MILFORD — The Milford Town Library, 80 Spruce St., announced its upcoming programs.

Paul Speidel, Jazzin’ the Blues

Join the Friends of the Milford Town Library at 7 p.m. Oct. 2 as they present Paul Speidel Jazzin’ the Blues. Paul Speidel is a recognized name in the Boston area both as a professional musician and respected guitar instructor. Paul will be appearing as a solo jazz guitarist performing both a concert and historical experience taking listeners through several representative pieces of music from the 20th century, bringing them right up to the present with examples of the Blues origins in — not just Jazz, but also Latin, soul, and a little rock ‘n’ roll. Paul has performed in major clubs in the Greater Boston area, such as Scullers, Ryles, Johnny D’s, Acton Jazz Café and many others. This special evening of music will be brought to Milford area residents free and open to the public by the Friends of the Milford Town Library.

Books with Beane

The Milford Town Library will offer a program to all children who read on their own. Come read to Beane, a gentle Golden Retriever who visits the library a few times a month with his wonderful handler, Darlene. Dogs make excellent reading companions for children working on their reading aloud skills. Studies show that students can improve their skills through the non-judgmental and relaxing time spent reading to gentle and furry friends. Beane will be here from 10 to 11 a.m. Oct. 5. Reading sessions are 15 minutes each and registration is required. Contact the Youth Services Department at 508-473-2145, ext 216, or email milchil@cwmars.org.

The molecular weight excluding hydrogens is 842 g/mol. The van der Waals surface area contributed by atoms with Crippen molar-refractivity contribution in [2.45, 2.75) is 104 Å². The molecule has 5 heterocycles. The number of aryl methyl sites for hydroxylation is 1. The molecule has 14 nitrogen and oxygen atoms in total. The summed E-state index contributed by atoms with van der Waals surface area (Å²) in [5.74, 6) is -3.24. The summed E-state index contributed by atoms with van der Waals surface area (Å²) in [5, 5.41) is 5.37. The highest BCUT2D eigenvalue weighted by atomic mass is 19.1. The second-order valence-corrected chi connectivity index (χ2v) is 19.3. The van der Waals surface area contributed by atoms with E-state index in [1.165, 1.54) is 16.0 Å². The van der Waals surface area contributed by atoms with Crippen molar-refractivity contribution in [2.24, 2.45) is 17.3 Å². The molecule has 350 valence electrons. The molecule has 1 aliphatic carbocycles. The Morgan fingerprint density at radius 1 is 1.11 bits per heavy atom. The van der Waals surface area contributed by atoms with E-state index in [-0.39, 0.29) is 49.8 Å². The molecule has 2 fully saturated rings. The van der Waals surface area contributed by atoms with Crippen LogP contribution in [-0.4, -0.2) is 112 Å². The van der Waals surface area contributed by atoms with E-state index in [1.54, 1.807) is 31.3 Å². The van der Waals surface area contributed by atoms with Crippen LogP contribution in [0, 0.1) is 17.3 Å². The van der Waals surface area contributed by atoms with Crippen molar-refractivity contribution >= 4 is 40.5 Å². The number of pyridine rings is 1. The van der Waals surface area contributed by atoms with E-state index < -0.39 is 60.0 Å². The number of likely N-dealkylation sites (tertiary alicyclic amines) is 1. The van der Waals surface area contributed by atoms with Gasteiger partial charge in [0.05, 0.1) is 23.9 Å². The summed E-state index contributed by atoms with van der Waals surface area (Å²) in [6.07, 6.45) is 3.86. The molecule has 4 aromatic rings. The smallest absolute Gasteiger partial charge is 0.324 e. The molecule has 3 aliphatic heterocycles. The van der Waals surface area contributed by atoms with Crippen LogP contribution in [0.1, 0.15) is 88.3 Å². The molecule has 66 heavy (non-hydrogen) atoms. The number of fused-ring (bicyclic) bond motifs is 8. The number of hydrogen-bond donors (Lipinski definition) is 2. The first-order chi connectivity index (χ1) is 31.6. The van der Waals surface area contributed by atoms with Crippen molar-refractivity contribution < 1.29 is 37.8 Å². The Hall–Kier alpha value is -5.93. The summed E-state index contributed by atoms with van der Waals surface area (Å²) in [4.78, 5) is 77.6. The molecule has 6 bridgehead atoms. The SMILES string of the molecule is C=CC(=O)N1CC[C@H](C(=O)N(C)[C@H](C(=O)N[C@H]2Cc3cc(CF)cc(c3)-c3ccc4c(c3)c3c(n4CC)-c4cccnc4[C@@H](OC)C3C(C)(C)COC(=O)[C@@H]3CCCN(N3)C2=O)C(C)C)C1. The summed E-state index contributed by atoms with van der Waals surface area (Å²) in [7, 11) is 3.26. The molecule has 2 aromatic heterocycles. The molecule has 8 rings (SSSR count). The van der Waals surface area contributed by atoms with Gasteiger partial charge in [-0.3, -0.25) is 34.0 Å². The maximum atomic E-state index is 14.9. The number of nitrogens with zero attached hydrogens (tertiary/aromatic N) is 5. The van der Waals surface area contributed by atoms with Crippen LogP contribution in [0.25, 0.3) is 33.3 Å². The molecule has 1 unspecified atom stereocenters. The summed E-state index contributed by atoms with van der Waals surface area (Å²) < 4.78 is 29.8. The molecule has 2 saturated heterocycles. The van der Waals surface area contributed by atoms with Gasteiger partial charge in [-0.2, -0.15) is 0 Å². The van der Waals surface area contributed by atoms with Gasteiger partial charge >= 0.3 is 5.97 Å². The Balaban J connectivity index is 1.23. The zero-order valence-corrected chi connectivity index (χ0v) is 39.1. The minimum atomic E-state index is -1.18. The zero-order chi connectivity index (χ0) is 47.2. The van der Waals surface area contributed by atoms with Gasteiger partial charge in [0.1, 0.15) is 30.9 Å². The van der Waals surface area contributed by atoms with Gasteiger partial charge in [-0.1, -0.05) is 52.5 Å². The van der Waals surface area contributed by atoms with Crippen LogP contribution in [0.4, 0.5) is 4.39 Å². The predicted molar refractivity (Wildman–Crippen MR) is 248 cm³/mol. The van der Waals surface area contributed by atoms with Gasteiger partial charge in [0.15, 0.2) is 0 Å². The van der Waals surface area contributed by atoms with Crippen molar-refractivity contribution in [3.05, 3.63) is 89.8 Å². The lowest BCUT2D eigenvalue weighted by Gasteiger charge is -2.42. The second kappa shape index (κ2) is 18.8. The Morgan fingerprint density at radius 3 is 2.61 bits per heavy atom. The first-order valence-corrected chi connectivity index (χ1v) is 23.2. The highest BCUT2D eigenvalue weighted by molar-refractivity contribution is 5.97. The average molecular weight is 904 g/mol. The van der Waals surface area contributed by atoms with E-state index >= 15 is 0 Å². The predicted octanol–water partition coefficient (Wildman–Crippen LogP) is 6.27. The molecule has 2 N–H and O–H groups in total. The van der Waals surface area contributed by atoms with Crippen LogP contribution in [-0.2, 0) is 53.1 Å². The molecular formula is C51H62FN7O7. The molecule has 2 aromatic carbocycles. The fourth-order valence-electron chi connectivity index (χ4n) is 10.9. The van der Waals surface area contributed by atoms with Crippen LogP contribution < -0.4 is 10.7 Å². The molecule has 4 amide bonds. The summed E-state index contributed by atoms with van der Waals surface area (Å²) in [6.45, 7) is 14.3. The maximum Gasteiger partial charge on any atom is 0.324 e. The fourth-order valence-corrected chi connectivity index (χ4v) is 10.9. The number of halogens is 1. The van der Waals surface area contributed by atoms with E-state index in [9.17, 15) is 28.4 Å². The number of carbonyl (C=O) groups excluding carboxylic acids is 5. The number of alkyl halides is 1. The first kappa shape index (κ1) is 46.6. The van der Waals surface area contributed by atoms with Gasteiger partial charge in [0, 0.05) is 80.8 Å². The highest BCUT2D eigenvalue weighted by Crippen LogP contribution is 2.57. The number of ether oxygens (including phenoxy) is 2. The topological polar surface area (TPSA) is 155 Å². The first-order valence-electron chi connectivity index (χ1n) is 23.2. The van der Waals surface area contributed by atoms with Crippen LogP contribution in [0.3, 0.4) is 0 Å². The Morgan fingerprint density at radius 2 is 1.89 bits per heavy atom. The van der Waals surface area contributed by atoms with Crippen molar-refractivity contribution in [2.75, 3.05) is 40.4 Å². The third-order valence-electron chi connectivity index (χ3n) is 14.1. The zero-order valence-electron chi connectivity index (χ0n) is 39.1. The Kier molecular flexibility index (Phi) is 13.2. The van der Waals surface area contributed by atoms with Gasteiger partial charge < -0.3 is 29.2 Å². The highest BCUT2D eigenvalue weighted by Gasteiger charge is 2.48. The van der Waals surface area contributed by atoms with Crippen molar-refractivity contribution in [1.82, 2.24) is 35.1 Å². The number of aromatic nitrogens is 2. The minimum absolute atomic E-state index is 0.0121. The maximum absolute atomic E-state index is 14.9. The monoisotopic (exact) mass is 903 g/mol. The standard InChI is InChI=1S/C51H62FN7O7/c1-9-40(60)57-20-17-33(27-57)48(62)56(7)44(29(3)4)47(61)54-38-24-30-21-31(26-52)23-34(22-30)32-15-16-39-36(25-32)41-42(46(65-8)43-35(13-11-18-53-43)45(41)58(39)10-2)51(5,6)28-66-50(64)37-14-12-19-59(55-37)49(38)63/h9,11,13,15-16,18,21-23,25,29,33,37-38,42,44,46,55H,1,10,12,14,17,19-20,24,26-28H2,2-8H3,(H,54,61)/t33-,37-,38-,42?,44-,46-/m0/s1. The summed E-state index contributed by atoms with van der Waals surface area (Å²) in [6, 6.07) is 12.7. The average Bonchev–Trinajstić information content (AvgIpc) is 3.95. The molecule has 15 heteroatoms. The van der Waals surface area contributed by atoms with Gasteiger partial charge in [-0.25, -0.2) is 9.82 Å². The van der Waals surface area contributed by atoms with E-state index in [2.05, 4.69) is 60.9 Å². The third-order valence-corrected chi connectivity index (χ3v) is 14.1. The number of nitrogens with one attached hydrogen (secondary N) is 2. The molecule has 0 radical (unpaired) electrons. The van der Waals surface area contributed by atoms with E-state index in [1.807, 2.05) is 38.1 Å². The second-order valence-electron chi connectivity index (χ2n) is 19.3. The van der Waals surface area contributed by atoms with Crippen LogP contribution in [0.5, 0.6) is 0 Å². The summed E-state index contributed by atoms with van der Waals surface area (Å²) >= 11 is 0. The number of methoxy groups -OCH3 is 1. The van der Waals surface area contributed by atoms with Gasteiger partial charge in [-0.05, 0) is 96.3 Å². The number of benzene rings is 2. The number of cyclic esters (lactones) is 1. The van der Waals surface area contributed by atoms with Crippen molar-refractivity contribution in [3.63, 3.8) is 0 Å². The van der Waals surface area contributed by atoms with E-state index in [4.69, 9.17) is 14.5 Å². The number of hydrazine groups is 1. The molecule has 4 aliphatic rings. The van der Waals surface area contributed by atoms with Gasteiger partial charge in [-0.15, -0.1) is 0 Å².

Jennifer D’Orsay, Photographs

Delightful nature, still life and landscape photographs by Jennifer D’Orsay will be on exhibit behind the Information Desk for the month of September.

Jennifer is a 24-year-old veterinary technician student who has a passion for photography. She started taking photos on her own in high school and pursued coursework in college to learn more photography techniques. Several members of Jennifer’s family are artistically talented in photography, sketching and painting. Her favorite types of photos to capture are nature and animals. She is honored to be able to share what she enjoys doing so much. Do come in and take a look at these lovely photographs.

Cookbook Club

On Sept. 11, the Cookbook Club enjoyed dishes from Everyday Dorie, by Dorie Greenspan of New York Times Magazine fame. The selection was varied. In October, the club will meet on Oct. 9in the Children’s Program Room and enjoy food from “The Pollan Family Table Cookbook” written by three women members of Michael Pollan’s family. Michael, as many know is the author of bestselling books that have changed the culture and the way all think about food. Copies for club members may be picked up and checked out at the Circulation Desk. The library requests Cookbook Club members to select a recipe from the chosen cookbook and email their choice to mfbest@cwmars.org. The library wants to avoid duplication of food. New members are joining monthly, and the club looks forward to seeing a few more. Water, plates and flatware will be provided. Interested? Call or email Mary Frances at the library at 508-473-2145, ext., 219 or mfbest@cwmars.org.

Oil Painting Exhibit 2019

The Milford Town Library Atelier Artists invite the public to view their 2019 Oil Painting Exhibit showing at the Milford Town Library throughout October. An opening reception will be held from 2 to 4 p.m. Oct. 12 in the Children’s Program Room. This free reception includes refreshments and door prizes donated by local businesses and eateries.